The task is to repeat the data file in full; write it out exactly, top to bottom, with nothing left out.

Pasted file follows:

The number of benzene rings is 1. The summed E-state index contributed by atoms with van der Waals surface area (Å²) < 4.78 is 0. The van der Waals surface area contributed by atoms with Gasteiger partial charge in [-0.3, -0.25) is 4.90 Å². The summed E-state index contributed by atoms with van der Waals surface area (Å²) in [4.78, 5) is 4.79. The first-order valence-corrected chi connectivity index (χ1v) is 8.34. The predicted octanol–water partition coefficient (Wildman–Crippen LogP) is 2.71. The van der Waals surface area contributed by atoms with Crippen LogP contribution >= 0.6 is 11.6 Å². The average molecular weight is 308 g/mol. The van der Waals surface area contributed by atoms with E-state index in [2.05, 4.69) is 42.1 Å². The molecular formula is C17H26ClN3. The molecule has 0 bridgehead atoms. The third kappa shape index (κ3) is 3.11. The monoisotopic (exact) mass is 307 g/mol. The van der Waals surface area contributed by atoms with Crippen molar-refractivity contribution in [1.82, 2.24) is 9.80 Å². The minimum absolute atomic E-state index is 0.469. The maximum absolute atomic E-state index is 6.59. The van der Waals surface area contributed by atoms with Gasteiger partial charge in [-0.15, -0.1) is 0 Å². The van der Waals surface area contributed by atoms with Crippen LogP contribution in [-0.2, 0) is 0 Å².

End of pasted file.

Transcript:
The number of benzene rings is 1. The summed E-state index contributed by atoms with van der Waals surface area (Å²) < 4.78 is 0. The van der Waals surface area contributed by atoms with Gasteiger partial charge in [-0.3, -0.25) is 4.90 Å². The summed E-state index contributed by atoms with van der Waals surface area (Å²) in [4.78, 5) is 4.79. The first-order valence-corrected chi connectivity index (χ1v) is 8.34. The predicted octanol–water partition coefficient (Wildman–Crippen LogP) is 2.71. The van der Waals surface area contributed by atoms with Crippen LogP contribution >= 0.6 is 11.6 Å². The average molecular weight is 308 g/mol. The van der Waals surface area contributed by atoms with E-state index in [2.05, 4.69) is 42.1 Å². The molecular formula is C17H26ClN3. The molecule has 0 bridgehead atoms. The third kappa shape index (κ3) is 3.11. The monoisotopic (exact) mass is 307 g/mol. The van der Waals surface area contributed by atoms with Crippen molar-refractivity contribution in [1.82, 2.24) is 9.80 Å². The minimum absolute atomic E-state index is 0.469. The maximum absolute atomic E-state index is 6.59. The van der Waals surface area contributed by atoms with Gasteiger partial charge in [-0.15, -0.1) is 0 Å². The van der Waals surface area contributed by atoms with Crippen LogP contribution in [-0.2, 0) is 0 Å².